Definition of self-publish in English:

self-publish

verb

[WITH OBJECT]
  • 1 (of a writer) publish (a piece of one's work) independently and at one's own expense.

    ‘eighteen months ago, he was an unknown writer who self-published his book with a minuscule print run of 20’
    • ‘It would be far cheaper, she says, to self-publish.’
    • ‘Recent advances in publishing technology have allowed more artists to self-publish their own work.’
    • ‘His self-published first edition attracted the attention of Dowling, which published an expanded version and is encouraging Goodman to begin work on a third edition.’
    • ‘I have a self-published book of poetry and short stories.’
    • ‘But we're self-publishing, so there's no marketing team trying to force this out the door half-finished and full of bugs.’
    • ‘The Battle of Algiers is a primer of sorts, the motion picture equivalent of an agitator's self-published pamphlet.’
    • ‘His first self-published, semi-autobiographical novel, "The Homesteader," appeared in 1913.’
    • ‘Later he self-published his prints.’
    • ‘The artist had created about 80 of his self-published 'hobby' prints between 1955 and 1965.’
    • ‘The subtitle of her self-published manifesto was The Truth.’
    • ‘Over a ten-year period Micheaux wrote and self-published ten novels.’
    • ‘But after she sent thirty query letters and got thirty rejections back, she decided to self-publish.’
    • ‘He even collects and self-publishes some of these pieces.’
    • ‘Gallant has dedicated an entire book to images of his montages and the techniques behind them, which he has self-published and financed.’
    • ‘In 1998, he self-published the Official Catalog of the Graphic Works of Salvador Dali.’
    • ‘He says once he decided to self-publish his biggest challenge was finding the right printer.’
    • ‘"American Splendor" started in 1976 as a self-published autobiographical comic book that chronicled the author's living and working in Cleveland.’
    • ‘If you are going to self-publish, you will have to do the selling and promotion yourself.’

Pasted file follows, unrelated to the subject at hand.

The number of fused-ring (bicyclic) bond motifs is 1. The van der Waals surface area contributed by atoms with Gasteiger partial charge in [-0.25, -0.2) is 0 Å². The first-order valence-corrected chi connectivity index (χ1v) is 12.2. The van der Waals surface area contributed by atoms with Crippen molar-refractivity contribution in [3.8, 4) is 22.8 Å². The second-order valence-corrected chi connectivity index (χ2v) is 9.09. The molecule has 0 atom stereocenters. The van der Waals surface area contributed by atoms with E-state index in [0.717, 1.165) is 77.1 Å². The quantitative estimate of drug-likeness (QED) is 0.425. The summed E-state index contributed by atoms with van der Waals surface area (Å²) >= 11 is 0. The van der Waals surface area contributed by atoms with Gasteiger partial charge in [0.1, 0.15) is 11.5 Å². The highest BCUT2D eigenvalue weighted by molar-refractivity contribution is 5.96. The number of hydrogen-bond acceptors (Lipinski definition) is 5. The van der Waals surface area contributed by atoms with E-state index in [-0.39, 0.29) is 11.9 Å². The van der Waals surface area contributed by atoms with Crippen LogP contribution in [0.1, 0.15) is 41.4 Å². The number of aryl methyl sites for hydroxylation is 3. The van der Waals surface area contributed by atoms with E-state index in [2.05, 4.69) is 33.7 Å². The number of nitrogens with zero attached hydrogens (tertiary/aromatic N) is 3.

• ‘I'm getting asked a lot why I chose to self-publish.’
    • ‘I like her book a lot, I think it's self-published.’
    1. 1.1(of a writer) having published their work independently and at their own expense.
      ‘a self-published author’
      • ‘Today's self-published writers aren't waiting for editors in mainstream houses to approve their manuscripts, understand their messages or recognize the market that is satisfied by their work.’
      • ‘During one hot summer in 1934, a love affair transformed a scrappy band of self-published poets into the biggest literary celebrities in the country.’
      • ‘So being self-published can make a lot of sense.’
      • ‘You are suffering from a problem many self-published writers sometimes experience.’
      • ‘The challenge facing most self-published authors is in balancing the business demands of a publisher with the creative drive that's in each author.’
      • ‘"I want to build a platform for self-published authors where they realize that books can be sold and profits can be made without the assistance of mainstream publishers," Thompson explained.’
      • ‘The fact that several self-published writers have sold well and gone on to sign up with big publishers has helped.’
      • ‘Originally a top-selling, self-published artist, Warner wanted to leave his longtime base in Florida for his family farm in Michigan to enjoy a more peaceful life.’
      • ‘I am a self-published author who has published three books.’
      • ‘According to the panelists, though, they like it even better if you're already self-published.’
      • ‘A perfect example of this recently happened in the "blogosphere," the loosely connected Web of self-published diarists.’
      • ‘But I am just as proud of the first-time authors and self-published writers we were able to introduce to our readers, a number of whom later became well known.’
      • ‘From self-published, self-taught artists like Max Gould, who believe digital art will render traditional methods of creation obsolete, to museum curators who refuse to add it to their collections, no one is without an opinion.’
      • ‘Oh, by the way, I'm no longer a solely self-published critic.’
      • ‘A self-published artist who now lives in Boston, Khomsky said he is excited about coming to New York.’
      • ‘Works by renowned writers of the Harlem Renaissance were shelved alongside little known, self-published authors.’
      • ‘As hundreds of successful self-published authors can attest, there's a case to be made for paying to have your book printed, whether you are adding to your marketing quiver or trying to increase company revenues.’
      • ‘The most endearing of the Book Fair were the 70-odd self-published authors with their books displayed on small tables, selling briskly.’
      • ‘The hard slog for self-published cartoonists usually begins at a comic jam or convention, where you push your latest product to fellow artists, or by trying to impress the wigs at publishing houses like Top Shelf or Drawn & Quarterly.’